Malloc and Linux

If you read discussions on the Internet about memory allocation (and who doesn’t, really), one surprising tidbit that always comes up is that in Linux, malloc never returns null because the kernel does a thing called memory overcommit. This is easy to verify with a simple test application.

#include<stdio.h>
#include<malloc.h>

int main(int argc, char **argv) {
  while(1) {
    char *x = malloc(1);
    if(!x) {
      printf("Malloc returned null.\n");
      return 0;
    }
    *x = 0;
  }
  return 1;
}

This app tries to malloc memory one byte at a time and writes to it. It keeps doing this until either malloc returns null or the process is killed by the OOM killer. When run, the latter happens. Thus we have now proved conclusively that malloc never returns null.

Or have we?

Let’s change the code a bit.

#include<stdio.h>
#include<malloc.h>

int main(int argc, char **argv) {
  long size=1;
  while(1) {
    char *x = malloc(size*1024);
    if(!x) {
      printf("Malloc returned null.\n");
      printf("Tried to alloc: %ldk.\n", size);
      return 0;
    }
    *x = 0;
    free(x);
    size++;
  }
  return 1;
}

In this application we try to allocate a block of ever increasing size. If the allocation is successful, we release the block before trying to allocate a bigger one. This program does receive a null pointer from malloc.

When run on a machine with 16 GB of memory, the program will fail once the allocation grows to roughly 14 GB. I don’t know the exact reason for this, but it may be that the kernel reserves some part of the address space for itself and trying to allocate a chunk bigger than all remaining memory fails.

Summarizing: malloc under Linux can either return null or not and the non-null pointer you get back is either valid or invalid and there is no way to tell which one it is.

Happy coding.

Is malloc slow?

We had a discussion some time ago about the speed of malloc and whether you should malloc/free small objects as needed or reuse them with e.g. memory pools. There were strong opinions on either side which made me search the net for some hard numbers on malloc speed.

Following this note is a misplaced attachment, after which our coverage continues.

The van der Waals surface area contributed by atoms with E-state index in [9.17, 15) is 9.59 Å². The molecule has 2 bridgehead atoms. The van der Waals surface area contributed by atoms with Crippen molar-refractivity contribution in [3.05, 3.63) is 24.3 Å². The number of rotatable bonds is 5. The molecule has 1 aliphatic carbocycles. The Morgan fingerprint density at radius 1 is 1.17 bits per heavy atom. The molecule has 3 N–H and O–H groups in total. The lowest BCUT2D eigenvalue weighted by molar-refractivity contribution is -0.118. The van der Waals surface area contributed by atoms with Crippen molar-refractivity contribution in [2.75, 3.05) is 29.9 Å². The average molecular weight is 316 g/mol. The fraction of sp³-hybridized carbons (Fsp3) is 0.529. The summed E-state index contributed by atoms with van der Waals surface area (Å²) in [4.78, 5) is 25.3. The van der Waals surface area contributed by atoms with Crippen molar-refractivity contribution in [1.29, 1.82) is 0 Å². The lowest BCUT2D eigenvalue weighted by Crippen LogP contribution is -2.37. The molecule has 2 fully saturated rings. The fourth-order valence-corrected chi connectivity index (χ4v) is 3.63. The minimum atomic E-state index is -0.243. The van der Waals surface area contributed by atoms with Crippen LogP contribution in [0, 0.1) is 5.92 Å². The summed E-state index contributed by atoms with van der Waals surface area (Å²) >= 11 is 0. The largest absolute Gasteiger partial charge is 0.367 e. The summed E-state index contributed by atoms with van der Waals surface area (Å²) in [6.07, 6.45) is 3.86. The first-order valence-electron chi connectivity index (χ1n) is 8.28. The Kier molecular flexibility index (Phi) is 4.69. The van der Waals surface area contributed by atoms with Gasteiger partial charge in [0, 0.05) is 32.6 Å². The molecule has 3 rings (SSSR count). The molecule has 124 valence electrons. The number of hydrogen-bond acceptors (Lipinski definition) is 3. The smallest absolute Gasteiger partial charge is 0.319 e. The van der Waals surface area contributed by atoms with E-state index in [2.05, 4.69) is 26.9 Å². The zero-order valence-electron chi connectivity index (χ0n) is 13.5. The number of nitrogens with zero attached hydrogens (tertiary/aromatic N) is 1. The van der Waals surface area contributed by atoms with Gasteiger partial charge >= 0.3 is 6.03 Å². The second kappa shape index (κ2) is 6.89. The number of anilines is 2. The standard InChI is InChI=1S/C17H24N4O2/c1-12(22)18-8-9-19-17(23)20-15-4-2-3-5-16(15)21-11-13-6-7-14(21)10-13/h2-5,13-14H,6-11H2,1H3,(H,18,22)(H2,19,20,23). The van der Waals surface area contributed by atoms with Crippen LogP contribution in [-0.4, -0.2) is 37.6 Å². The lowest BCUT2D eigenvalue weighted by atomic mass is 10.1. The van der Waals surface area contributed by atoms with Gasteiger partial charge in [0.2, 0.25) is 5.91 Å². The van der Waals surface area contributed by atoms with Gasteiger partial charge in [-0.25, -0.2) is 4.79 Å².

It turns out there weren’t any. Search engines only threw up tons of discussions about what the speed of malloc would theoretically be.

So I wrote a test program that allocates chunks of different sizes, holds on to them for a while and frees them at random times in a random order. Then I made it multithreaded to add lock contention in the mix. I used 10 threads.

On quad core laptop with 4GB of memory glibc can do roughly 1.5 million malloc/free pairs per second.

On a crappy ARM board with a single core glibc can do 300 000 malloc/free pairs per second.

What does this mean in practice? If you are coding any kind of non-super-high-performance app, the only reasons you would care about reducing mallocs are:

  • you do hundreds of malloc/free calls per second for long periods at a time (can lead to severe memory fragmentation)
  • you have absolute latency requirements in the sub-millisecond range (very rare)
  • your app is used actively for hours on end (e.g. Firefox)
  • you know, through measurement, that the mallocs you are removing constitute a notable part of all memory allocations

But, as Knuth says, over 97% percent of the time malloc is so fast that you don’t have to care.

No, really! You don’t!

Update: The total memory pool size I had was relatively small to reflect the fact that the working set is usually small. I re-ran the test with 10x and 100x pool size. The first was almost identical to the original test, the latter about 10 times slower. That is still ~175 000 allocations per second, which should be plenty fast. I have also uploaded the code here for your enjoyment.